But, assuming I've understood what you're talking about correctly, this
way you'll have to have a *different* function for every instance of the
object. So x.foo and y.foo cannot refer to the same function foo(), even
if x and y are instances of the same class.

[...]
> function MyClass.new(obj)

If I do:

o = { foo = function foo() end }
x = MyClass.new(o)
y = MyClass.new(o)

...then when x is created, o.foo's environment will be updated to point
to x; then when y is created, o.foo's environment will be updated to
point to y. Since x.foo == y.foo == o.foo, calling x.foo() will call the
method with y as the environment. I assume this isn't what you want?

(I could be misunderstanding what you mean here; I haven't used function
environments much beyond sandboxing.)

- --
┌─── dg@cowlark.com ───── http://www.cowlark.com ─────

│ "All power corrupts, but we need electricity." --- Diana Wynne Jones,
│ _Archer's Goon_
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Re: Using environment for OO

Eike Decker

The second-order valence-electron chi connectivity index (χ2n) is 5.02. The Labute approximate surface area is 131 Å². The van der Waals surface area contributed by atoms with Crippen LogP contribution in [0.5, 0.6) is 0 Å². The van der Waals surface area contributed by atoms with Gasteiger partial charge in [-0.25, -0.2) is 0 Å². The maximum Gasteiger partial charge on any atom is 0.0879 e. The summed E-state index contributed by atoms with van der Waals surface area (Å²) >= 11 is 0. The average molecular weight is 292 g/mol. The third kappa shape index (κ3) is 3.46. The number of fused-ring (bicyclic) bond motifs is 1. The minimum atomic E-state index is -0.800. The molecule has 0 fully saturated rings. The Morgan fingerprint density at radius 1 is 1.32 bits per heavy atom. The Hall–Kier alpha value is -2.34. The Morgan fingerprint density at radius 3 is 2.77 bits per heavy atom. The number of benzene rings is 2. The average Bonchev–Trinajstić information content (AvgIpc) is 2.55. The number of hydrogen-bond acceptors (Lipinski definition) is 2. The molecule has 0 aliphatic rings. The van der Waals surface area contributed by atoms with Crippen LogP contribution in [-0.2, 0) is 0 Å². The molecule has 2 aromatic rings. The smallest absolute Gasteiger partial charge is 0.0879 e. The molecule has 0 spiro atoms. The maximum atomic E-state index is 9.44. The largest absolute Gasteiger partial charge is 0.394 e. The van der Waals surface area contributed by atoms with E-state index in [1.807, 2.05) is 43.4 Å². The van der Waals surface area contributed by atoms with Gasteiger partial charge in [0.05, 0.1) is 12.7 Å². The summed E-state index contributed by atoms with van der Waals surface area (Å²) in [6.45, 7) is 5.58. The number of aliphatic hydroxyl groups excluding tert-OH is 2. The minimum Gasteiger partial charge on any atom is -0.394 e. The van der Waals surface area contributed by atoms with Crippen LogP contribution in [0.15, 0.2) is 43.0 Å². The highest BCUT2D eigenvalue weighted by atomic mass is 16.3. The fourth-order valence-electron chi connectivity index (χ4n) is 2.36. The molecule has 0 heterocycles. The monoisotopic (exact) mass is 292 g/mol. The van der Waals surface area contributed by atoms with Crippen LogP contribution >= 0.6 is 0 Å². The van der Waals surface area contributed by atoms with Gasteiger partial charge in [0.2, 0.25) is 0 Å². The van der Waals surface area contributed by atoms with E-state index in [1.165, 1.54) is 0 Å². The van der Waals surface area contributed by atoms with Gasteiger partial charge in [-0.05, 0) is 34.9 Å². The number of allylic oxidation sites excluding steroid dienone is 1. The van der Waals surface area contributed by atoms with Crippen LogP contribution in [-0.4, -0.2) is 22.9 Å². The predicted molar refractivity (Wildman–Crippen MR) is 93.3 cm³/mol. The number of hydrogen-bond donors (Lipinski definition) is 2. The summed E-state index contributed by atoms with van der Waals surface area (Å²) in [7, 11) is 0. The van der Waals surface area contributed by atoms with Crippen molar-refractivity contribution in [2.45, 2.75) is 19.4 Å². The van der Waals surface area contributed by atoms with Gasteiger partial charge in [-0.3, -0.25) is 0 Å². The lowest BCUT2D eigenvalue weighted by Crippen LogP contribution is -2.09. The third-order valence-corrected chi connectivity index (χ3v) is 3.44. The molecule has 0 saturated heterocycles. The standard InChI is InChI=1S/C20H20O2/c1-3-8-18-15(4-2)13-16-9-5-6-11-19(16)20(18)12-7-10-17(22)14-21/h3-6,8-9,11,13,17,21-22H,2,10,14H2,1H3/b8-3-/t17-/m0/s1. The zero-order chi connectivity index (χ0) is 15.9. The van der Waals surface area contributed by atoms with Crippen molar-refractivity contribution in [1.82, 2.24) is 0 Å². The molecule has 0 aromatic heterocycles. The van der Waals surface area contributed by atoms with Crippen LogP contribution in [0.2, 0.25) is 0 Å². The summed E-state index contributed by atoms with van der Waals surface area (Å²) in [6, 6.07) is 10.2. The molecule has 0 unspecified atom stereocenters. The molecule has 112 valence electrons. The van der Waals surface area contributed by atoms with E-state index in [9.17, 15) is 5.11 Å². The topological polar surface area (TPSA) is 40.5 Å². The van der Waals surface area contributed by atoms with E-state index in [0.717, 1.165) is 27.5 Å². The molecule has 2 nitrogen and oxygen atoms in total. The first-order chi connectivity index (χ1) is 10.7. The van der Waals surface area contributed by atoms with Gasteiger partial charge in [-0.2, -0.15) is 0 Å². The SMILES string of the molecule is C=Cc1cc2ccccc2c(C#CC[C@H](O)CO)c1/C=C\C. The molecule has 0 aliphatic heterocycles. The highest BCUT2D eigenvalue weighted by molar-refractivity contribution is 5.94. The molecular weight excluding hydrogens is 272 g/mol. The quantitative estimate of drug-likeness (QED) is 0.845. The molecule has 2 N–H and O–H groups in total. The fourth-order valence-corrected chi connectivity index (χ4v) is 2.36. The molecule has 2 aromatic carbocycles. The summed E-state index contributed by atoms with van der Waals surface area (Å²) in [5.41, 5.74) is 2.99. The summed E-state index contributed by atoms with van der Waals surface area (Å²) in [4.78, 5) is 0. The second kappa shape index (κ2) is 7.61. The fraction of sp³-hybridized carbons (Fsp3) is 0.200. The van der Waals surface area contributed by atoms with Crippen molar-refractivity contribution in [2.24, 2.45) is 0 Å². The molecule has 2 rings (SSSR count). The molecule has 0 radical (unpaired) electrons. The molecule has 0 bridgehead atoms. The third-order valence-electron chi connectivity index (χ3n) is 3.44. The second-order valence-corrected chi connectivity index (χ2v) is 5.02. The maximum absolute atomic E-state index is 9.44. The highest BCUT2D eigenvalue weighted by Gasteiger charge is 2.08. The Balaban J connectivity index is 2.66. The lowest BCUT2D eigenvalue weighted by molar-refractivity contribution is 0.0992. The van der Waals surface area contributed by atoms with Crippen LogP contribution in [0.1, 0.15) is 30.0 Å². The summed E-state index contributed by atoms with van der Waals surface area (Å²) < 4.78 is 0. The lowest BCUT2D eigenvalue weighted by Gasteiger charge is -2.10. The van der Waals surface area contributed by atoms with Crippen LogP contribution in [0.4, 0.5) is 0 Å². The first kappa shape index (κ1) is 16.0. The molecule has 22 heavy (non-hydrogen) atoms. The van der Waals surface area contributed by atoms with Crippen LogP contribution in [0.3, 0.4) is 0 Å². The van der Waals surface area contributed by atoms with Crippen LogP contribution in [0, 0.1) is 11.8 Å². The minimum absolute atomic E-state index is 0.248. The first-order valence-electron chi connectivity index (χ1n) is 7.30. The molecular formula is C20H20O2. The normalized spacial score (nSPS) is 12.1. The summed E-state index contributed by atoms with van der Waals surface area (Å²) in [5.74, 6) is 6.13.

In reply to this post by Martin C. Martin-2
Maybe I am wrong but ... isn't your constructor going to just going to
set function environments for the functions that are already set for
the object (none if the object is new) and that the class functions
are not going to have the object's scope but the class' scope only?
Also, the __newindex function is not going to cope with functions that
are replacing old ones since __newindex is only called if a new key is
inserted - changing existing ones can't be monitored with that
metafunction.
If you would want to have the functions having the object's scope, you
will need to change the function's environment when the function is
being called. A more transparent system could be to provide a function
that allows a function to set a table as its new environment, i.e.

function foo(self)
  self.x = 21
  setscope(self)
  print(x) -- 21
end